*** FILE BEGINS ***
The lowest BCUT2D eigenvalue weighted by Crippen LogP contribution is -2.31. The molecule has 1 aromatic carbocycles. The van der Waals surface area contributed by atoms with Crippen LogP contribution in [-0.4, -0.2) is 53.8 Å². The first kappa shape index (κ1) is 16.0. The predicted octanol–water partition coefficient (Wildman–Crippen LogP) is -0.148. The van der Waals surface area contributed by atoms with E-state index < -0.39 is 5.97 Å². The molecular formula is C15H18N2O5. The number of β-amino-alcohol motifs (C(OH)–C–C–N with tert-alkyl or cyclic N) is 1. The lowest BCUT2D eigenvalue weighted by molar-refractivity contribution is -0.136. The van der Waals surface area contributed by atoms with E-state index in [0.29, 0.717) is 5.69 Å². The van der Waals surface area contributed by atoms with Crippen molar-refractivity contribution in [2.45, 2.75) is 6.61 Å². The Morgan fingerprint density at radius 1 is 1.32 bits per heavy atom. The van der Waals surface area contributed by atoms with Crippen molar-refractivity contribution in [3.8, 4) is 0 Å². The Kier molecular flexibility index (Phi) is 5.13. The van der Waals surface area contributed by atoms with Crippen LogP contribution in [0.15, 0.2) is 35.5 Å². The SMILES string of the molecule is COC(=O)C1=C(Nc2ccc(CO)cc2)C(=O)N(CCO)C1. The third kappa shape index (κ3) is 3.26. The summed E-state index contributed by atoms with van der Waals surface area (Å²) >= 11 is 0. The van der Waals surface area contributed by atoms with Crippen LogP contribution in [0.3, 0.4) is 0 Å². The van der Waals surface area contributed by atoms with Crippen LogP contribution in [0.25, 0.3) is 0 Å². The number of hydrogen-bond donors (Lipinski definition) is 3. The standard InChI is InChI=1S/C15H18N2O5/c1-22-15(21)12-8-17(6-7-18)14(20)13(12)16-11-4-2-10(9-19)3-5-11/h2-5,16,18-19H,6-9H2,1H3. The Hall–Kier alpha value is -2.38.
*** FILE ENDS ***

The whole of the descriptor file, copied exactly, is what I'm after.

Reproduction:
The lowest BCUT2D eigenvalue weighted by Crippen LogP contribution is -2.31. The molecule has 1 aromatic carbocycles. The van der Waals surface area contributed by atoms with Crippen LogP contribution in [-0.4, -0.2) is 53.8 Å². The first kappa shape index (κ1) is 16.0. The predicted octanol–water partition coefficient (Wildman–Crippen LogP) is -0.148. The van der Waals surface area contributed by atoms with E-state index < -0.39 is 5.97 Å². The molecular formula is C15H18N2O5. The number of β-amino-alcohol motifs (C(OH)–C–C–N with tert-alkyl or cyclic N) is 1. The lowest BCUT2D eigenvalue weighted by molar-refractivity contribution is -0.136. The van der Waals surface area contributed by atoms with E-state index in [0.29, 0.717) is 5.69 Å². The van der Waals surface area contributed by atoms with Crippen molar-refractivity contribution in [2.45, 2.75) is 6.61 Å². The Morgan fingerprint density at radius 1 is 1.32 bits per heavy atom. The van der Waals surface area contributed by atoms with Crippen molar-refractivity contribution in [3.8, 4) is 0 Å². The Kier molecular flexibility index (Phi) is 5.13. The van der Waals surface area contributed by atoms with Crippen LogP contribution in [0.15, 0.2) is 35.5 Å². The SMILES string of the molecule is COC(=O)C1=C(Nc2ccc(CO)cc2)C(=O)N(CCO)C1. The third kappa shape index (κ3) is 3.26. The summed E-state index contributed by atoms with van der Waals surface area (Å²) >= 11 is 0. The van der Waals surface area contributed by atoms with Crippen LogP contribution in [0.3, 0.4) is 0 Å². The van der Waals surface area contributed by atoms with Crippen LogP contribution in [0.25, 0.3) is 0 Å². The number of hydrogen-bond donors (Lipinski definition) is 3. The standard InChI is InChI=1S/C15H18N2O5/c1-22-15(21)12-8-17(6-7-18)14(20)13(12)16-11-4-2-10(9-19)3-5-11/h2-5,16,18-19H,6-9H2,1H3. The Hall–Kier alpha value is -2.38.